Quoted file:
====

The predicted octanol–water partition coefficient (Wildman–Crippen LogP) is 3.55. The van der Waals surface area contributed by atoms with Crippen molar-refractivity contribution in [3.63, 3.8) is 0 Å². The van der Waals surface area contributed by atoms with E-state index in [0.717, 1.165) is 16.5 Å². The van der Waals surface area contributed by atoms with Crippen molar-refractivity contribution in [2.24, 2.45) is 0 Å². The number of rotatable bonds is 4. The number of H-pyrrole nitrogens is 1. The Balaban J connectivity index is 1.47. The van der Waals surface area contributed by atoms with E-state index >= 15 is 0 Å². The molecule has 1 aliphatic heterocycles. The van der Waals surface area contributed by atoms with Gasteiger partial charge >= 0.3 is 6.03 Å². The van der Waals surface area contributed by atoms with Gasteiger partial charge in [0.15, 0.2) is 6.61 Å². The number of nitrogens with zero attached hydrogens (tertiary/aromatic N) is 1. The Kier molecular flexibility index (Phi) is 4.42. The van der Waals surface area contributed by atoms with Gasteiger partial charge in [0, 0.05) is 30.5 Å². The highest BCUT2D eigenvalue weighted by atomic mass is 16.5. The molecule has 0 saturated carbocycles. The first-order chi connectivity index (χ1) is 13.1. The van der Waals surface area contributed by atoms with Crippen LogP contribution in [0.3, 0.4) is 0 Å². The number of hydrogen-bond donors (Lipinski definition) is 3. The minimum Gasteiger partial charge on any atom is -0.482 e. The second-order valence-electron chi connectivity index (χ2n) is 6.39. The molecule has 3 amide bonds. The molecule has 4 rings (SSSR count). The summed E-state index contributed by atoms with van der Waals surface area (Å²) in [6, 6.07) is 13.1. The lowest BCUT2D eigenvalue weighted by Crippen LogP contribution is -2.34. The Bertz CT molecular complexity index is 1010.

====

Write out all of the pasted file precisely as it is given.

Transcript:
The predicted octanol–water partition coefficient (Wildman–Crippen LogP) is 3.55. The van der Waals surface area contributed by atoms with Crippen molar-refractivity contribution in [3.63, 3.8) is 0 Å². The van der Waals surface area contributed by atoms with E-state index in [0.717, 1.165) is 16.5 Å². The van der Waals surface area contributed by atoms with Crippen molar-refractivity contribution in [2.24, 2.45) is 0 Å². The number of rotatable bonds is 4. The number of H-pyrrole nitrogens is 1. The Balaban J connectivity index is 1.47. The van der Waals surface area contributed by atoms with E-state index >= 15 is 0 Å². The molecule has 1 aliphatic heterocycles. The van der Waals surface area contributed by atoms with Gasteiger partial charge >= 0.3 is 6.03 Å². The van der Waals surface area contributed by atoms with Gasteiger partial charge in [0.15, 0.2) is 6.61 Å². The number of nitrogens with zero attached hydrogens (tertiary/aromatic N) is 1. The Kier molecular flexibility index (Phi) is 4.42. The van der Waals surface area contributed by atoms with Gasteiger partial charge in [0, 0.05) is 30.5 Å². The highest BCUT2D eigenvalue weighted by atomic mass is 16.5. The molecule has 0 saturated carbocycles. The first-order chi connectivity index (χ1) is 13.1. The van der Waals surface area contributed by atoms with Crippen LogP contribution in [0.3, 0.4) is 0 Å². The number of hydrogen-bond donors (Lipinski definition) is 3. The minimum Gasteiger partial charge on any atom is -0.482 e. The second-order valence-electron chi connectivity index (χ2n) is 6.39. The molecule has 3 amide bonds. The molecule has 4 rings (SSSR count). The summed E-state index contributed by atoms with van der Waals surface area (Å²) in [6, 6.07) is 13.1. The lowest BCUT2D eigenvalue weighted by Crippen LogP contribution is -2.34. The Bertz CT molecular complexity index is 1010.